I had heard of Guy NorCal and always wanted to be in his collection. He bid on one of my SuperRare pieces and that was amazing. There are just so many awesome stories.
That's so great!
What advice would you give, to photographers about maintaining relationships with those NFT collectors? Do you do airdrops or other special things to maintain a relationship with them?
I have a handful of one of one collectors that I keep in touch with. I might say hello, and how's it going, and that kind of thing. Not all collectors want that sort of relationship.
I don't want to bother anyone, so I've sort of left it up to the collector if they want to chat or make contact.
There are a few that I keep in contact with regularly. And I do airdrops for my SuperRare pieces, just because they're usually priced a bit higher, and I like to give back something.
I also have an edition series at the moment which is going to finish in April. It's a four-part series. So if you've collected one, you get a discount on the next piece you collect. If you've collected all four, I've arranged a collab airdrop with another Kiwi artist, LoveThyLand. She's just an amazing illustrator. So yeah, I've got some little perks for anyone who's in on that series.
It sounds like you're taking these relationships to heart in a personal way.
Yeah, I'm definitely all about genuine relationships. If someone likes my work, I'd love to create that friendship with them and find out about them, what they're doing. It's really cool to have those relationships.
That's really cool. That seems to be a really special part of this whole web3 experience.
RS: Yeah, definitely.
PV: So speaking of relationships, you are part of the Concurrence Collective, the very first collective on Sloika. The first drop, Frozen Planet has sold out. And now Reflections is out there. I just was curious if you had any stories you could share about working with the collective.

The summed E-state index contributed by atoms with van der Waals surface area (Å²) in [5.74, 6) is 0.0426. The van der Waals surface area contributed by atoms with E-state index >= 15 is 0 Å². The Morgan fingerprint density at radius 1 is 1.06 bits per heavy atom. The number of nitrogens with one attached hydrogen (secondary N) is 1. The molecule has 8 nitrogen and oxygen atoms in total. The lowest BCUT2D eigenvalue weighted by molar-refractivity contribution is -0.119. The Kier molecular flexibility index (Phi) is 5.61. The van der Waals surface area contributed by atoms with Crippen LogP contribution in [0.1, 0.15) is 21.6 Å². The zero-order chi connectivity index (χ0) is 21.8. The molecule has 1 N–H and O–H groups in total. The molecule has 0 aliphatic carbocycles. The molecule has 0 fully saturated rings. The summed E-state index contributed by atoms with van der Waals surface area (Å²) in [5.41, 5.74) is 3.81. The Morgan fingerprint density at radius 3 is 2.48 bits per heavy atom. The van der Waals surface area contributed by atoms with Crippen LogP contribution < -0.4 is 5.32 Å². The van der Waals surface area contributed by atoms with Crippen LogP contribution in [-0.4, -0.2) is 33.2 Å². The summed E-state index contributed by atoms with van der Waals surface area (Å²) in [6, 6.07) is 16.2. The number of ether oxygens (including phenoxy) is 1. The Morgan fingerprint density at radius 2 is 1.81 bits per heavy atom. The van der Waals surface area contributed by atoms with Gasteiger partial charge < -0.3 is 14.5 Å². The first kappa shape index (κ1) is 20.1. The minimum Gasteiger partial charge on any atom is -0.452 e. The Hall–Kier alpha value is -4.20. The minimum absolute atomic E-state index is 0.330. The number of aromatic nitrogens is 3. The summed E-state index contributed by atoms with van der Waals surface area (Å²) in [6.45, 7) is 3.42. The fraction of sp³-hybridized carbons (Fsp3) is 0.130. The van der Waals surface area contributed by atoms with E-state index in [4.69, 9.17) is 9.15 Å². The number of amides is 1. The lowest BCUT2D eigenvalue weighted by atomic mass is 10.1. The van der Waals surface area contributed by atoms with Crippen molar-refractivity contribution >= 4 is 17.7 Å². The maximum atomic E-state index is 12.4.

RS: I mean, it was just such a positive experience for me just chatting with all the other artists. We would all hype each other up and be excited, like when someone sold something. It was organized really well. I think when a group of artists who are all backing each other comes together like that it’s such a positive thing. It sold out very quickly. Everyone worked so well together. And they're all so talented. All the pieces were absolutely beautiful. So it was such a cool thing to be part of. It's a favorite memory about my first coming into the space.
Then my piece got displayed in Times Square, which was an absolute career highlight.
That's great! So what's happening next? Do you have any plans for more NFT series?
I'm going to finish off my edition series. There's only one season to go, which is spring. It will come out in April.
I'm going to keep that series going. Not with my new pieces, but will continue benefits for anyone who holds one and airdrops. It's a really special series. And it's the only one I'll be doing like that. I'm really just concentrating on finishing that at the moment.
Then I have a couple of ideas for a small one-of-one series. But I don't know when that will be. It's still in my head. I won't say too much about that.
I have a couple of work trips coming up to Thailand in June and I'm hoping to get some new photos from there.
PV: That sounds really perfect. Thank you so much, Rach, for sitting down and talking with me today. It's been great to have a little deeper conversation than what we are able to on Twitter Spaces sometimes. I really appreciate it.
I know it's still early in your day. Is today a photography day for you?
It's not really a photography day today. We're on summer holidays here, and the kids are starting school next week. So it's sort of a day of doing that sort of boring stuff. But it may be photography day on Friday. Maybe a sunrise. So got to set the alarm and we'll see how we go.
Oh, and I'm going to see Elton John on Saturday, so I'm really excited about that. He’s coming to New Zealand. It's amazing. Bucket List.
Oh, awesome! He was just in San Diego not too long ago.
Well, thank you again, Rach. I will let you get back to the rest of your day.
RS: It was lovely to chat with you, too.